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Cereb Cortex. 2017 Sep 1;27(9):4607-4623. doi: 10.1093/cercor/bhx174.

Building Up Absence Seizures in the Somatosensory Cortex: From Network to Cellular Epileptogenic Processes.

Author information

1
Univ. Grenoble Alpes, Grenoble Institut des Neurosciences, GIN, F-38000 Grenoble, France.
2
Inserm, U1216, F-38000 Grenoble, France.
3
Inserm U 1127, CNRS UMR 7225, Sorbonne Universités, UPMC Univ Paris 06 UMR S 1127, Institut du Cerveau et de la Moelle épinière, ICM, F-75013, Paris, France.
4
Pediatric Neurosurgery Department, Fondation Ophtalmologique A. de Rothschild, 75019 Paris, France.
5
CHU de Grenoble, F-38000 Grenoble, France.
6
UPMC Univ Paris 06, F-75005, Paris, France.

Abstract

The epileptogenic processes leading to recurrent seizures in Genetic Epilepsies are largely unknown. Using the Genetic Absence Epilepsy Rat from Strasbourg, we investigated in vivo the network and single neuron mechanisms responsible for the early emergence of epileptic activity. Local field potential recordings in the primary somatosensory cortex (SoCx), from the second post-natal week to adulthood, showed that immature cortical discharges progressively evolved into typical spike-and-wave discharges following a 3-step maturation process. Intracellular recordings from deep-layer SoCx neurons revealed that this maturation was associated with an age-dependent increase in cortical neurons intrinsic excitability, combining a membrane depolarization and an enhancement of spontaneous firing rate with a leftward shift in their input-output relation. These cellular changes were accompanied by a progressive increase in the strength of the local synaptic activity associated with a growing propensity of neurons to generate synchronized oscillations. Chronic anti-absence treatment before the occurrence of mature cortical discharges did not alter epileptogenesis or the drug efficiency at adulthood. These findings demonstrate that recurrent absence seizures originate from the progressive acquisition of pro-ictogenic properties in SoCx neurons and networks during the post-natal period and that these processes cannot be interrupted by early anti-absence treatment.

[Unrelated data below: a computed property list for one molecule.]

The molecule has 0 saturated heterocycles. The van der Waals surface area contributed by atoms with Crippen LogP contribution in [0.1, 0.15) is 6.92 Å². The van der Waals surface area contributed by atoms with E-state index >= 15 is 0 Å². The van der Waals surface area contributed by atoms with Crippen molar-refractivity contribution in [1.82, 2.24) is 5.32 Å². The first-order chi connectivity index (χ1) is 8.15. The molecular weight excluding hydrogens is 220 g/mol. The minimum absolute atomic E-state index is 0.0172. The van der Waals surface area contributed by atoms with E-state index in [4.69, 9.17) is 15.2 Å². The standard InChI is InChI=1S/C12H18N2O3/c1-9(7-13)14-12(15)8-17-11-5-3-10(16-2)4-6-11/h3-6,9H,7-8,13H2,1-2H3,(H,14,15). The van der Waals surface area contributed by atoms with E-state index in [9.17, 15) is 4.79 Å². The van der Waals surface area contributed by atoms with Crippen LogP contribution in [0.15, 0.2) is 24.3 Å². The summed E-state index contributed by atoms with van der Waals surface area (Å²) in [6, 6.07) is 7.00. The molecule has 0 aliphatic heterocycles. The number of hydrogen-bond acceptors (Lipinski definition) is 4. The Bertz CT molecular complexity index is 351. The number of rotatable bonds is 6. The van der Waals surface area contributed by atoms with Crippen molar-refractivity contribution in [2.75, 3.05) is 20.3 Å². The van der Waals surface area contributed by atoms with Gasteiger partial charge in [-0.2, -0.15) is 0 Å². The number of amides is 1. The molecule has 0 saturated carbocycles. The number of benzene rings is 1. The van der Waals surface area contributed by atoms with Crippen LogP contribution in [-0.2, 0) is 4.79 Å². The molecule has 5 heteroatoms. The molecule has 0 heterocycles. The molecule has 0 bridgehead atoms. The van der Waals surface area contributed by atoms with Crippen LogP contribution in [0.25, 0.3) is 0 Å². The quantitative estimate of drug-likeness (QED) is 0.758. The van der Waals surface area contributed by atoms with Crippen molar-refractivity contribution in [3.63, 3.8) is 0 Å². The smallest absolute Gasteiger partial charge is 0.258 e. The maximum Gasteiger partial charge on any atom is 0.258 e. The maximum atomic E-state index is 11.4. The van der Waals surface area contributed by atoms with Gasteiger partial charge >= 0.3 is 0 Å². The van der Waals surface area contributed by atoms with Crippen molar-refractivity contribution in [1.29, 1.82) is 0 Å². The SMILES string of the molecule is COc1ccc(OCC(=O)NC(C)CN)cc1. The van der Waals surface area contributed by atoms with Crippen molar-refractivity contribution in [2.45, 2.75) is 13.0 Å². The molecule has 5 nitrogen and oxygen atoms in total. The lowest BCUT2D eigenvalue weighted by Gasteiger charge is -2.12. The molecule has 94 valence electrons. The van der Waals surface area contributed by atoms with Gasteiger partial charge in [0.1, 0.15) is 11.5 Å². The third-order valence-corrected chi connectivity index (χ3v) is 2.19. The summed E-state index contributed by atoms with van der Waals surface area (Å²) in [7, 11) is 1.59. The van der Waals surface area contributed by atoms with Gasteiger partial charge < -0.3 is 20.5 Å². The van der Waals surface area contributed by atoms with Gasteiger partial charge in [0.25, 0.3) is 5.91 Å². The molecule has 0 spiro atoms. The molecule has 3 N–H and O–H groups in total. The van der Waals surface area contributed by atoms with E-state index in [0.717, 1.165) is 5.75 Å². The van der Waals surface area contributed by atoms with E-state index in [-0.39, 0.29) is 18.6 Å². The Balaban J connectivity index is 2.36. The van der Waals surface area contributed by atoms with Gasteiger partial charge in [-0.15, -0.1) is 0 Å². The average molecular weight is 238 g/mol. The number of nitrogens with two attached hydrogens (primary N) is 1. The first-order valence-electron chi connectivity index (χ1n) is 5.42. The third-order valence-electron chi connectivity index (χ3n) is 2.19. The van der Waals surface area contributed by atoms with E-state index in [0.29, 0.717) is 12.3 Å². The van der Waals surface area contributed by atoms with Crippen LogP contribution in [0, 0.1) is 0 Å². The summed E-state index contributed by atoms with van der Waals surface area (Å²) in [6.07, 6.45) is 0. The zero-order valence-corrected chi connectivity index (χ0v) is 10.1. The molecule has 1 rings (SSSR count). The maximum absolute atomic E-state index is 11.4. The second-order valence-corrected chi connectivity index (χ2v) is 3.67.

KEYWORDS:

GAERS; absence epilepsy; early anti-epileptic treatment; epileptogenesis; in vivo intracellular recordings; somatosensory cortex

PMID:
28922856
DOI:
10.1093/cercor/bhx174
[Indexed for MEDLINE]

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